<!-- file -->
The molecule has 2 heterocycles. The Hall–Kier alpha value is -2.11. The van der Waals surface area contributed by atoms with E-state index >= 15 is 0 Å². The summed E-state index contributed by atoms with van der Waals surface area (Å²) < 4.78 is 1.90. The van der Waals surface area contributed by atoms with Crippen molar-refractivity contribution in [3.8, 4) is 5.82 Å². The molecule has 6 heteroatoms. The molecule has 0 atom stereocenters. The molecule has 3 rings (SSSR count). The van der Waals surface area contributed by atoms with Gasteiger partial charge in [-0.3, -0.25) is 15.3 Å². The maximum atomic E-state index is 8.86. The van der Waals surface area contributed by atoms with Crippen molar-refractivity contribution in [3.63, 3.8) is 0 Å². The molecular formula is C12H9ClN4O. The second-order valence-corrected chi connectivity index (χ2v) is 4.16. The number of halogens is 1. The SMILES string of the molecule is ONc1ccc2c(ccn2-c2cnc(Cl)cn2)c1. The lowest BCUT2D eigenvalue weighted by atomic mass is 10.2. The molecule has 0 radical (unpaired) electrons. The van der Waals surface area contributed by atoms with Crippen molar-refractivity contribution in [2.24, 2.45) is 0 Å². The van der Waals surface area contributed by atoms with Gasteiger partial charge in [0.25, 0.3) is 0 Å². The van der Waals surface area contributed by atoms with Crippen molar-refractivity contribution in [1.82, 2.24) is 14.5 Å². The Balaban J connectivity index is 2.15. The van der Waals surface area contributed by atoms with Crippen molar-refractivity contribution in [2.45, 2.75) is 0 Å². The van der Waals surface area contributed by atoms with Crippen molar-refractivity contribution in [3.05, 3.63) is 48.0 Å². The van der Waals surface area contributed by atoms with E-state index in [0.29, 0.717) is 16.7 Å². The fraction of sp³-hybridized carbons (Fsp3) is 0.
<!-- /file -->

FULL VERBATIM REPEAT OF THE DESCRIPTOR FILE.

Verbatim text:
The molecule has 2 heterocycles. The Hall–Kier alpha value is -2.11. The van der Waals surface area contributed by atoms with E-state index >= 15 is 0 Å². The summed E-state index contributed by atoms with van der Waals surface area (Å²) < 4.78 is 1.90. The van der Waals surface area contributed by atoms with Crippen molar-refractivity contribution in [3.8, 4) is 5.82 Å². The molecule has 6 heteroatoms. The molecule has 0 atom stereocenters. The molecule has 3 rings (SSSR count). The van der Waals surface area contributed by atoms with Gasteiger partial charge in [-0.3, -0.25) is 15.3 Å². The maximum atomic E-state index is 8.86. The van der Waals surface area contributed by atoms with Crippen molar-refractivity contribution in [3.63, 3.8) is 0 Å². The molecular formula is C12H9ClN4O. The second-order valence-corrected chi connectivity index (χ2v) is 4.16. The number of halogens is 1. The SMILES string of the molecule is ONc1ccc2c(ccn2-c2cnc(Cl)cn2)c1. The lowest BCUT2D eigenvalue weighted by atomic mass is 10.2. The molecule has 0 radical (unpaired) electrons. The van der Waals surface area contributed by atoms with Crippen molar-refractivity contribution in [2.24, 2.45) is 0 Å². The van der Waals surface area contributed by atoms with Gasteiger partial charge in [0.25, 0.3) is 0 Å². The van der Waals surface area contributed by atoms with Crippen molar-refractivity contribution in [1.82, 2.24) is 14.5 Å². The Balaban J connectivity index is 2.15. The van der Waals surface area contributed by atoms with Crippen molar-refractivity contribution in [2.45, 2.75) is 0 Å². The van der Waals surface area contributed by atoms with Crippen molar-refractivity contribution in [3.05, 3.63) is 48.0 Å². The van der Waals surface area contributed by atoms with E-state index in [0.29, 0.717) is 16.7 Å². The fraction of sp³-hybridized carbons (Fsp3) is 0.